A White House effort to lower the wages farms have to pay H-2A workers appears to have foundered amid concerns that it would put some regions at a disadvantage to others.
There also were concerns that an effort to cut wages looked bad at a time when workers on farms and in food processing plants were being hit by widespread outbreaks of the COVID-19 virus.
A widely circulated National Public Radio story disclosed in April that the White House chief of staff, Mark Meadows, was working with Agriculture Secretary Sonny Perdue on a plan to lower H-2A wage rates. The program’s “adverse effect wage rate,” or AEWR, which determines the minimum amount that farms are required to pay, has been rising sharply in recent years, with double-digit annual increases in some states.
But Chuck Conner, president and CEO of the National Council of Farmer Cooperatives, said the administration had been looking at tying the H-2A rates to local and state minimum wages, which could exacerbate regional disparities.
“We've been arguing for a long time that we need a change to that (AEWR) formula in order to keep wages within, you know, the same limits as what other industries were facing. With the administration’s effort we were pretty quick to also say while we appreciated the effort we did not feel like the path that they were on tying it to the minimum wage … was going to be fair,” he told Agri-Pulse.
Conner said the White House effort appeared to be dead at this point. Tying the H-2A wages to state and local minimum wage rates would have been especially unfair to California.
“This just created a lot of problems, a lot of regional problems. Obviously ,California really was adversely affected in a big way,” Conner said.
California’s minimum wage is $13 an hour, the highest in the nation except for the District of Columbia’s $14 an hour, and is set to rise to $15 an hour by 2022. In many other states, the minimum is the same as the federal requirement, $7.25 an hour.
The White House didn’t respond to a request for comment on the proposal..
Another farm group leader, who didn’t want his name used, said the timing of the White House effort was bad, too, coming as it did as the pandemic was hitting farms.
“This approach would have been a messaging disaster and likely would result in litigation that would impede the relief anyway. If the end game were actual grower relief, there are better ways,” the official said.
The official also said if the administration really wanted to overhaul the AEWR to lower rates, it should have been included in a Labor Department proposal issued last year.
Under the department’s plan, the AEWR rate would continue to be set based on a USDA survey of farm wages, and the American Farm Bureau Federation argued that there were new provisions that would actually push the AEWR even higher in some areas for small and medium-size farms.
The H-2A rates rose 6% on average this year to $13.99, and some states saw increases of up to 10%. The AEWR for Ohio, Indiana and Illinois rose 10% to $14.52 an hour and 9% in Missouri and Iowa to $14.58 an hour.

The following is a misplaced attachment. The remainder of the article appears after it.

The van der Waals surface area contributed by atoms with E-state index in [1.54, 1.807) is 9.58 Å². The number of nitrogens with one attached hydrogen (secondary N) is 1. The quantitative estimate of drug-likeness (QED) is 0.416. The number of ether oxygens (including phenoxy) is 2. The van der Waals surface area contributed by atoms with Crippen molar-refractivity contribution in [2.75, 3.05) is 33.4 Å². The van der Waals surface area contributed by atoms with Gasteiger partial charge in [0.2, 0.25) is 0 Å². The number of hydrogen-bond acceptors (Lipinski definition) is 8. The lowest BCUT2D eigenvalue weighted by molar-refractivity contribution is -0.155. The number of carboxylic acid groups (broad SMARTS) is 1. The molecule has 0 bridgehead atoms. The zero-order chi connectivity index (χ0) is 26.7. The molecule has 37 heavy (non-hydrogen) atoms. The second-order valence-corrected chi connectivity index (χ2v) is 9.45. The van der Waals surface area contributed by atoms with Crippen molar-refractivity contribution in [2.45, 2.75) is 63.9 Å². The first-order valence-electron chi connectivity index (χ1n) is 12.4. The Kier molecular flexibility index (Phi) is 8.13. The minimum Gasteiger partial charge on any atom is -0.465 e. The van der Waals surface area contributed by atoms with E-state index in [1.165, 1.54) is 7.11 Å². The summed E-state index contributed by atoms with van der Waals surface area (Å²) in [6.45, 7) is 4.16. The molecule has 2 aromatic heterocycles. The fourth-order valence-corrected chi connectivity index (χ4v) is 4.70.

Zippy Duvall, the president of the American Farm Bureau Federation, also said the COVID-19 crisis made it difficult to pursue reforms that would lower the AEWR rates.
“We’re going to continue to work on that, but in this environment where everybody looks like they’re threatened on the front line and they're risking their life going to work, I mean, of course that's not a popular thing to talk about,” Duvall said of AEWR reforms.
Sara Neagu-Reed, associate director of federal policy for the California Farm Bureau, said policy makers should "focus on other priorities to help both our farmers and their employees, such as providing more funding for PPE (personal protective equipment) resources for our growers and ensuring agriculture, along with the medical sector employees, are receiving these resources ASAP. Keeping our workforce safe is our priority."
Despite farm groups’ ongoing concerns about the wage rates, they have generally praised the administration for steps taken during the coronavirus outbreak to ensure that farms could obtain H-2A workers this year.
The State Department eased interview visa requirements in Mexico after consulates were closed there in March, and the Labor Department issued a temporary rule in April to allow farms to hire H-2A workers who were already in the country, something previously prohibited.
“We have some isolated spots across the country that we've had some problems (getting workers) but overall, we've been pretty good,” said Duvall.
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Nearly 90% of H-2A workers originate from Mexico, but travel issues from other key countries have presented challenges in getting workers to American operations.
One of the biggest lingering problems is with custom harvesting contractors, who normally hire about 4,000 H-2A workers from South Africa, said Michael Marsh, president and CEO of the National Council of Agricultural Employers.
Meanwhile, soaring unemployment rates in the United States have led to calls by some conservatives in Congress for shutting down guest worker programs on the basis that there are plenty of Americans to take those jobs.
Marsh’s group has started surveying state employment agencies to see whether domestic demand for agricultural positions has increased this spring. Among six or seven states that have responded so far, that hasn’t been the case, he said. Virginia, for example, reported referring just two people to farms for job openings. Idaho has reported three referrals.
“There does not seem to be a huge clamor for these unemployed domestic workers who want to come out to do the jobs on the farm,” he said.
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